Translationale Pathologie - AG Odenthal
Margarete Odenthal (PhD) studied biology (Diploma) at the Universities of Giessen and Göttingen (Germany) and performed her PhD studies at the Dept. of Plant Physiology of the University of Göttingen and at the Dept of Biochemistry (Arrhenius Laboratory) at the University of Stockholm (Sweden). In her carreer, she focused on nucleic acids as diagnostic targets and therapeutic tools, working initially as research associate in the Dept. of Cell Biology and Pharmacology at the Free University of Brussels (Belgium) and in the Institutes for Pathology at the Universities of Mainz and Cologne (Germany).
From 1999 to 2001, she was CEO of the Santron AG, developing electronic microarrays for detection of nucleic acids from pathogens in patients´ biopsies by means of novel ultra-sensitive nano-MosFET devices. Furthermore, as the leader of the Laboratory of Molecular Diagnostics at the Institute for Pathology (University of Cologne) (2001-2011), she established DNA/RNA based assays for diagnostic purposes. Since 2011, she is the head of the "Laboratory of Translational Pathology" in which she established high through-put qPCR and ultra-deep sequencing by NGS.
Her main scientific focus is the function of cellular and cell-free miRNA as biomarkers and as putative targets for novel treatment strategies of liver fibrosis and hepatocellular carcinoma. She has published more than 100 articles and four patent applications.
The team of translational diagnostics has established high through-put qPCR and Next Generation Sequencing (NGS). In recent clinical collaborations, we have transferred our expertise in NGS to the analysis of circulating biomarkers. Thus, we presently study circulating, cell-free (cf) DNA, deriving from tumor cells, for the mutation pattern by ultra deep sequencing.
In addition, we are addressing the analysis of mutation profiles, gene fusions and rearrangements, as well as altered gene expression patterns during tumorogenesis by a novel approach, which combines targeted ultra-deep RNA/cDNA sequencing with the genomic DNA NGS approach. In close cooperation with the team of Professor Dr. Alexander Heidenreich (Department of Urology, University Hospital of Cologne) we will first establish this technology on prostate cancer. Furthermore, we are studying gene amplifications and deletions as well as DNA methylation in various cancer types. In order to evaluate tumor heterogeneity, variants of the entire mitochondrial genome are studied by ultra-deep sequencing of DNA from different tumor lesions or areas.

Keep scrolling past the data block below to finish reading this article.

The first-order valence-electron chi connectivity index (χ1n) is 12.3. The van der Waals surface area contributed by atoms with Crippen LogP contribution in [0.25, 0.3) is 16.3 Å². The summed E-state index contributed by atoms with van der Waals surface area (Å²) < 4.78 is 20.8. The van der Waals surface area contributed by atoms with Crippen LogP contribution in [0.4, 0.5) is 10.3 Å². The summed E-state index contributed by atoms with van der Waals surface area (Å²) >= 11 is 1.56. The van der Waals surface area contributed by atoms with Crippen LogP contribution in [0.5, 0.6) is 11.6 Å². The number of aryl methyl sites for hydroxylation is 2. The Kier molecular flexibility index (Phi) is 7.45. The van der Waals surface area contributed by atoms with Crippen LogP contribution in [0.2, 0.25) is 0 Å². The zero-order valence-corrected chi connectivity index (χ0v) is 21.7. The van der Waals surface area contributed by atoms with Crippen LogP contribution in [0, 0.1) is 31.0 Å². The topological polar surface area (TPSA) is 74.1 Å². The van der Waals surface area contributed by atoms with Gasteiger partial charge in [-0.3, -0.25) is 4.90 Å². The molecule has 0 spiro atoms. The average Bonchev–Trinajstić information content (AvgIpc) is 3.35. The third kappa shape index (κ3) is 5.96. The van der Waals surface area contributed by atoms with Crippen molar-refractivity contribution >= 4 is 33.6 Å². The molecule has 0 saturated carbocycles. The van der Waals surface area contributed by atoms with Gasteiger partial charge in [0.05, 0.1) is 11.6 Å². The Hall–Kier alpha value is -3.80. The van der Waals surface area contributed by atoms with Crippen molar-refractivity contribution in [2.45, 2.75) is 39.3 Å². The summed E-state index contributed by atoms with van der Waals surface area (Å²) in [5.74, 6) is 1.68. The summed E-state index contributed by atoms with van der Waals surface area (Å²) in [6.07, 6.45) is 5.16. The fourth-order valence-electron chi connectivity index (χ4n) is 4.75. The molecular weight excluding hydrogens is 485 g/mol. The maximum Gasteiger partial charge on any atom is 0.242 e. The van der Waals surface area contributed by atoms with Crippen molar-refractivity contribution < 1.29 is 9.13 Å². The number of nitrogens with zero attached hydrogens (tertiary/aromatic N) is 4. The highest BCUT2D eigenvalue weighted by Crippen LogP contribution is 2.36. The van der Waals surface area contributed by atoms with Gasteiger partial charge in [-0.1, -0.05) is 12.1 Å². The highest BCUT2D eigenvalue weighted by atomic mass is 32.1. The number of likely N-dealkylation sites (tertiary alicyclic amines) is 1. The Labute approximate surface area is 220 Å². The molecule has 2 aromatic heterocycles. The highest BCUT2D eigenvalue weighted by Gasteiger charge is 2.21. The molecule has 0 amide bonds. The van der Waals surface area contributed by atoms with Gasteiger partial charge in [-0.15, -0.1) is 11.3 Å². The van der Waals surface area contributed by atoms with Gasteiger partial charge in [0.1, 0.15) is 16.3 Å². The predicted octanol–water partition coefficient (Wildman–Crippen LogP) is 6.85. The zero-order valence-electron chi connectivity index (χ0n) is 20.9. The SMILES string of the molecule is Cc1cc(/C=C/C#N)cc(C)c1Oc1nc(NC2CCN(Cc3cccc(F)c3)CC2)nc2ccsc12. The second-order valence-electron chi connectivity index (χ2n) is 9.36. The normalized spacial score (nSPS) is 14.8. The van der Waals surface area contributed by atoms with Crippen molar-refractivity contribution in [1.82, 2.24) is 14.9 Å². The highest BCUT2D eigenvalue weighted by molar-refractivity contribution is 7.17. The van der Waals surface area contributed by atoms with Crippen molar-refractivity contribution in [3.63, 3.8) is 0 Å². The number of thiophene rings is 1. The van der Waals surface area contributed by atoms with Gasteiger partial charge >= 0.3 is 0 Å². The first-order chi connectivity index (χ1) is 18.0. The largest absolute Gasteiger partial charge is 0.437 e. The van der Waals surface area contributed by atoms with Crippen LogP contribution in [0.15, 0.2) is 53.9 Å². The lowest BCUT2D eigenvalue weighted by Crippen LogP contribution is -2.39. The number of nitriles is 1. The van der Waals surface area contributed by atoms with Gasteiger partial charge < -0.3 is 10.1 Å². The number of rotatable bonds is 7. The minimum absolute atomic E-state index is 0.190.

Epigenetic Mechanisms in Cancer
Our lab has a focus on analyzing the role of those epigenetic writers in oncogenic signal pathways particulary related to the lung cancer paradigmatic genetic lesions. Chromatin Immunoprecipitation (ChIP) combined with next-generation sequencing (ChIP-Seq), transcriptome (RNA-Seq), and mass spectrometry analyses are used to unravel the molecular network through which LSD1 governs the oncogenic signaling pathways.
The understanding of the molecular network regulated by key epigenetic writers requires genome-wide data analysis like ChIP-Seq, RNA-Seq and whole genome/exome sequencing. In cooperation with Peter Nürnberg (Cologne Center for Genomics) and Roman Thomas (Department of Translational Genomics), we are establishing a variety of data analysis tools to interpret genome-wide data.
Conditional mouse tumor models forming lung cancer either upon KRAS or EGFR mutation are used to investigate the roles of epigenetic writers in modulation of oncogenic signaling pathways during tumor development. Given that epigenetic writers modulate oncogenic signaling driven by the paradigmatic oncogenic mutations, in a close cooperation with the Network Genomic Medicine (NGM) and Clinical Lung Cancer Genome Project (LCGP) we aim to investigate the correlation of epigenetically controlled genes with clinical responses, secondary mutations and outcome of targeted therapies.
Cellular and Extracellular miRNAs in Chronic Liver Disease
Our main scientific focus is the function of cellular and cell-free miRNA in liver fibrosis and hepatocellular carcinoma. In previous cooperative studies we investigated circulating miRNA profiles in patients with acute and chronic liver disease as potential biomarkers. Presently, the team is addressing epigenetic regulation of miRNA expression and the mechanisms, which control miRNA secretion.